So, in my 29th year, I packed my family into an International Scout 4x4 I had managed to purchase and went looking for a Super Cub I could afford. In Red Bluff, California, I finally found what I wanted, an old ratty 125 hp Cub that I could have in trade for my car and $2,000 (life sometimes seems to work in cycles). The guy who owned it spent a couple of days checking me out in it -- I had not touched the controls of a small airplane for 12 years -- and it came to pass that on a cold January day I loaded my trusting family, kids and all, into the Super Cub (with survival gear piled all around them), and headed north.
Ah, youth... Looking back, I shudder contemplating what I did. On the trip back to Alaska, and for the first two years I owned that airplane, my rabbit's foot got so overworked that I wore it out. Today, there is hardly a hair left on it. But in the process I sure learned a lot.
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Pilotage is primarily the art of navigating by landmarks. These landmarks can be roads, valleys, rivers, lakes, glaciers, mountains, anything that provides real-time data as to where you are. When using a chart, the usual method is to pick out the landmarks you will be using, along with compass headings and estimated time from one point to the next, and go for it. Pilotage got me safely to Alaska that first year, and to this day I use it when circumstances dictate. Let's take a look at the various landmarks and see how you will be using them in Northern Canada and Alaska.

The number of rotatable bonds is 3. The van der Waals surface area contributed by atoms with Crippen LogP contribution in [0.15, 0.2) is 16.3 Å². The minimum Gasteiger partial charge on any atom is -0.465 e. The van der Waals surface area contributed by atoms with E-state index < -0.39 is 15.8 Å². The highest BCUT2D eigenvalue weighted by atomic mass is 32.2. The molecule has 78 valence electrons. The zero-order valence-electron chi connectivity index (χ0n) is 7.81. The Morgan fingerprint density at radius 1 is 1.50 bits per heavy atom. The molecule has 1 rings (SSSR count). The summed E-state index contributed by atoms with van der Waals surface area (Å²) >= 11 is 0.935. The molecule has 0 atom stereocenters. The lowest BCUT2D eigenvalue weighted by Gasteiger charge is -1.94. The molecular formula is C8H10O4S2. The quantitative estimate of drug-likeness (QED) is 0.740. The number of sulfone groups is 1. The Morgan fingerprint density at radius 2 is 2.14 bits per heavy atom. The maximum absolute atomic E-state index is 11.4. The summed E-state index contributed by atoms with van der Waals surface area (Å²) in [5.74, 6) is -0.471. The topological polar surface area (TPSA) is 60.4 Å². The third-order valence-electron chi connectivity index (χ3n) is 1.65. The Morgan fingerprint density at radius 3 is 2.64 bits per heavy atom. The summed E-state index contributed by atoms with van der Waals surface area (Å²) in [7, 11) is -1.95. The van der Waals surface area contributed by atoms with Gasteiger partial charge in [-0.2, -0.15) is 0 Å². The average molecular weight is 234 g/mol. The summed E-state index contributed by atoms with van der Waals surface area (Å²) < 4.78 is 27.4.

Roads. Flying into the Los Angeles basin, roads are not the best landmarks, but fly into the Yukon Territory or Alaska, and things become very different. Here you have a broad expanse of wilderness with few roads, and every one of them is an important navigational feature.
Take the Alaska Highway, for Example. From Fort St. John it winds in lonely splendor along the edge of the mountains to Fort Nelson. There it enters them and winds through passes and narrow valleys to Watson Lake, Teslin, Whitehorse, and Burwash Landing, finally reaching Northway, Alaska (where you clear Customs).
On that first adventurous flight to Alaska in the 125 hp Super Cub, we followed the Alaska Highway from Fort St. John through an unforcast blizzard with visibilities at times less than a half-mile in snow squalls to Fort Nelson, where we spotted the road -- clearly marked on the chart -- to the airport. Turning right, we followed the road to its destination, landed, tied the airplane down, got a ride into town, and found a warm, comfortable motel (where we spent almost a week waiting out the storm).
All during that flight, there was never any question of where we were, or where we were headed, and if the weather got a bit too tough, well, the road was wide enough to land on almost anywhere, even for a greenhorn such as myself. It was much like flying over a runway hundreds of miles long.